education in the Philippines

What you need to know about EDCOM II that aims to fix learning crisis

Bonz Magsambol

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What you need to know about EDCOM II that aims to fix learning crisis

FACE-TO-FACE. Elementary students of the Pinyahan Elementary School in Quezon City return to their classroom as all public schools resume full face-to-face classes on November 2, 2022.

Jire Carreon/Rappler

A World Bank report reveals that 9 in 10 Filipino students aged 10 are struggling to read simple text. The Philippine government forms EDCOM II to solve this.

MANILA, Philippines – A World Bank report revealed that 9 in 10 Filipino students aged 10 are struggling to read simple text. Education experts cited overworked teachers as among the reasons behind the Philippines’ high level of learning poverty.

The Second Congressional Commission on Education or EDCOM II, which was created through Republic Act (RA) 11899, aims to address education woes. It was created to conduct a national review of the country’s education sector after the COVID-19 pandemic had taken a toll on learning.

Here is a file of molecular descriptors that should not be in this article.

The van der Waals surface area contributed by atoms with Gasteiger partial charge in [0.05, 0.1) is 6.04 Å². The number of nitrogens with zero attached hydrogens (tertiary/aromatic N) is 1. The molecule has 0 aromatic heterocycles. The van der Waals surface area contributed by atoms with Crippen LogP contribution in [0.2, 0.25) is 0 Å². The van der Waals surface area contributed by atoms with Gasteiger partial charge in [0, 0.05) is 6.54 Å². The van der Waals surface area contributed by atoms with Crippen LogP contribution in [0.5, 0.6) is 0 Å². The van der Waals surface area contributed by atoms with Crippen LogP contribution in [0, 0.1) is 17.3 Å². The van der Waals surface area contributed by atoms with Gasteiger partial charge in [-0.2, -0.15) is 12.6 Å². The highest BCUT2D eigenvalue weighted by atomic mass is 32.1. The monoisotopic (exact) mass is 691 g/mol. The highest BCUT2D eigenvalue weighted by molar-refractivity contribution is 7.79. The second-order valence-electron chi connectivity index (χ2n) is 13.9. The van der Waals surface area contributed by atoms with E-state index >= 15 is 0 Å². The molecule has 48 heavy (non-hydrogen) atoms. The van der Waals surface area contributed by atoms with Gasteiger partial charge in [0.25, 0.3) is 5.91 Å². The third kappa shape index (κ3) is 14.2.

“Batas na po ang EDCOM II! Para iangat ang kalidad ng edukasyon, hindi na natin maaaring ipagpaliban ang pagpapatupad ng mga kinakailangang reporma,” Senator Sherwin Gatchalian, the bill’s sponsor and co-author, said in a tweet on July 26, 2022. The bill lapsed into law on July 23, 2022.

(EDCOM II is already a law! To improve the quality of education, we cannot delay the implementation of the learning reforms.)

What is EDCOM II?